FLTCIP Frequently Asked Questions - Miscellaneous - Partnership Program
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Old 03-07-2014, 07:42 PM   #18
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When the premiums on my LTC increased they provided some options to decrease the payment per day, or the duration. If you chose to cancel they would take what you had paid and divide it by the cost per day and provide that number of days of coverage. If they do that then cancelling does not mean completely throwing money down the drain.
(I did take the option to pay the new 50% higher premiums however).
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Old 03-07-2014, 10:17 PM   #19
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I've had four relatives who needed LTC in their final years but didn't have it, and only one of them was so addled as to not know or care about the conditions. The other three were acutely aware of their situation and absolutely hated the conditions they were living under............................................. ..........................................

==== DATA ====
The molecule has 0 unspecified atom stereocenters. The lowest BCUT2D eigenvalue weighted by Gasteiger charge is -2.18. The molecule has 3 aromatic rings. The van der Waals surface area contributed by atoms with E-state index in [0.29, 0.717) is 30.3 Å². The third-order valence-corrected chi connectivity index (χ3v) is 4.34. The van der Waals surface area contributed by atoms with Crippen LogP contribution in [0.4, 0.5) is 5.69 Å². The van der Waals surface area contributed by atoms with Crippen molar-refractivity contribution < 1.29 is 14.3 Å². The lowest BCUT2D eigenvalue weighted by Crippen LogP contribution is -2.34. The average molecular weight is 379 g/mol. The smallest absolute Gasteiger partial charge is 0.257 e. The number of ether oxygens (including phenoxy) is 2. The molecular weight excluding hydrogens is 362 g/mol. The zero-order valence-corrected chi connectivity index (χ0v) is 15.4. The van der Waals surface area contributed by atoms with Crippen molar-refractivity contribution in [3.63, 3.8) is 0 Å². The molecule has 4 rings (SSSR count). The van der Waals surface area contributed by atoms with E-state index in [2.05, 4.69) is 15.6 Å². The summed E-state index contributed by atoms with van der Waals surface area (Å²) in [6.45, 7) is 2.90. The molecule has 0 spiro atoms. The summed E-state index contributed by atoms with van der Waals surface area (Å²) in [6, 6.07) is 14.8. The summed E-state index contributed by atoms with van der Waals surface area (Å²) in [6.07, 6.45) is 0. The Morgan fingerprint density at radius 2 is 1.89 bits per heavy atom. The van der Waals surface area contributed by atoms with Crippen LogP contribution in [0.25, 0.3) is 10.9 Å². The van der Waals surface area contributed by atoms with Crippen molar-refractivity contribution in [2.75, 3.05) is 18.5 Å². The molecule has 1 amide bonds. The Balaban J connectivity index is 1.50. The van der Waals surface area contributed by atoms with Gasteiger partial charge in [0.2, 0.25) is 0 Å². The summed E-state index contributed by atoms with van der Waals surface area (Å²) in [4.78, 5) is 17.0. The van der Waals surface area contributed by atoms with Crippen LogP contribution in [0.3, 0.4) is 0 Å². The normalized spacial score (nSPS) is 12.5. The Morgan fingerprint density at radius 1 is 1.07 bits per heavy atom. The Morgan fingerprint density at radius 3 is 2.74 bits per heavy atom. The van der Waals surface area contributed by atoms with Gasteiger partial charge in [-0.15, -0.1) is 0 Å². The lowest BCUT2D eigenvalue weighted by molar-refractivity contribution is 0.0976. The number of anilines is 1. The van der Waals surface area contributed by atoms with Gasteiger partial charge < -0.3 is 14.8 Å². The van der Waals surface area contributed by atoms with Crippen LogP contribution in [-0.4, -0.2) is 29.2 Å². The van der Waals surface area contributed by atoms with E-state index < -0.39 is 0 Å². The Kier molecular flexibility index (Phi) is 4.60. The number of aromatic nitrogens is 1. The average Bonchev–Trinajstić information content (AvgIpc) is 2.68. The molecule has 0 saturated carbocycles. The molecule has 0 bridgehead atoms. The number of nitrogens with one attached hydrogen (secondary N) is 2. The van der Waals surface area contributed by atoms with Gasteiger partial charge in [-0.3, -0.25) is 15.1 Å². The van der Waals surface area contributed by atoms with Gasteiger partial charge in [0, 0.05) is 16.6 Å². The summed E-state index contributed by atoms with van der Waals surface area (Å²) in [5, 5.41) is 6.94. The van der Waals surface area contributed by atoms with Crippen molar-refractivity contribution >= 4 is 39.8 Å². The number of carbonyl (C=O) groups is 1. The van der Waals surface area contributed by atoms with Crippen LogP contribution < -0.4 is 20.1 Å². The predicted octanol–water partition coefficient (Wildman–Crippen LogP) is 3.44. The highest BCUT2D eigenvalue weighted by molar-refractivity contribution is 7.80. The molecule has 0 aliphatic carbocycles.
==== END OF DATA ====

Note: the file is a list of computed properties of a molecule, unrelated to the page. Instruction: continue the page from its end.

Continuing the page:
.................................................. ....................................

..................................
Jim, Thanks for the post.

Yes , IMHO, very true for a lot of our elders . Many different levels of Dementia, Disability or a combo of both. Even with fairly advanced Dementia, fear, physical pain, frustration , etc. Trapped in a body or mind that doesn't work right. Some in our family think " Well , your Dad is just "out of it" like he is no longer human , like the it doesn't matter if he can't express himself or speak much, in addition to physical disability or pain.

I've never been very close to my Dad, but I know he still has some of his witts , and is miserable. He has been in life threatining , but manageable situations, from a medical standpoint a number of times in the last few years........... Modern medicine can be a blessing or a curse. For myself, I sure don't want to live on if I ever get in his situation. Important to plan for " What if " and what you do or don't want done.
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Old 03-08-2014, 09:21 PM   #20
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And, if you are going to buy LTC insurance, it makes sense to look at the "partnership" rules in your state.

FLTCIP Frequently Asked Questions - Miscellaneous - Partnership Program
I wouldn't ignore this, but...

Unfortunately, like everything else the government does to extract money from citizens, I don't think that you can count on the rules staying the same. Especially once they decide you have "more than your fair share" of wealth.